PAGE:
I have always found that the quality of movement in a game is indicative of its quality in general – I’m sure everyone knows the feeling of picking up a controller, moving their character and immediately putting the controller back down. That’s not what I want to talk about today – I want to talk about two games that shine in this regard, in a first person perspective (movement in a 2D plane, or in third person is a whole other kettle of fish, and probably will be the source of a couple more articles). These two games are probably the strongest FPS titles of the last few years and your character’s movement is part of that strength.
Doom (2016) has been met with high praise from both players and critics alike, so it is no surprise to say that I also had an incredibly fun time with the game. Movement, however, may not be the first thing people think of when it comes to Doom – that would most likely be the excellent gun-play or the visceral satisfaction of ripping and tearing your way through all the demons in Hell. When I played however, the first thing I noticed was the Doomslayer’s movement – it is incredibly fast.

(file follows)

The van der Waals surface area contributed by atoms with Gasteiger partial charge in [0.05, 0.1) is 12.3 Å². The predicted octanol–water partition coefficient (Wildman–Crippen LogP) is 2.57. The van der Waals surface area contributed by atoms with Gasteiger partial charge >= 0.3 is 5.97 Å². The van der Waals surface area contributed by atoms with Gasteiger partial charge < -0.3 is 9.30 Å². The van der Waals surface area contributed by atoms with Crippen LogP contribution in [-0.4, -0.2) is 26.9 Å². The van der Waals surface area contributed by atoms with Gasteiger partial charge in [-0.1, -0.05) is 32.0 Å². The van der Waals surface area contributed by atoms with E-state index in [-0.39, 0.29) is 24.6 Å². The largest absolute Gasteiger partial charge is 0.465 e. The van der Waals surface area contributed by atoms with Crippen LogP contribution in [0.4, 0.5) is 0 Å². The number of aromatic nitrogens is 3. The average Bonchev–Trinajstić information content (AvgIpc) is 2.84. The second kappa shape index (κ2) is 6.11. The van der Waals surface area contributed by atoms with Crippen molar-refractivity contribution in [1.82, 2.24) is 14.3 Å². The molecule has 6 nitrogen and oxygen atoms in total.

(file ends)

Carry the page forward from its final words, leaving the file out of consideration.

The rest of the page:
The default speed of your character is so much higher than anything else I was used to that I was taken aback by it. It took a little while to get used to, I came to really appreciate the high speed. There is no option to sprint in the game (unless you count the ‘Haste’ upgrade, which raises your velocity to almost irresponsible levels) you are always moving at that same high pace, which cleverly feeds into the intended feeling of the combat – frantic, frenetic and above all, fun. It also serves a narrative purpose as well – the Doomslayer is a superhuman killing machine, and your constant alacrity (not to mention your savage ripping and tearing) is a reminder of that. Whilst it stands on its own merits, it also plays into the feeling of nostalgia, as this kind of movement was a part of the original Doom.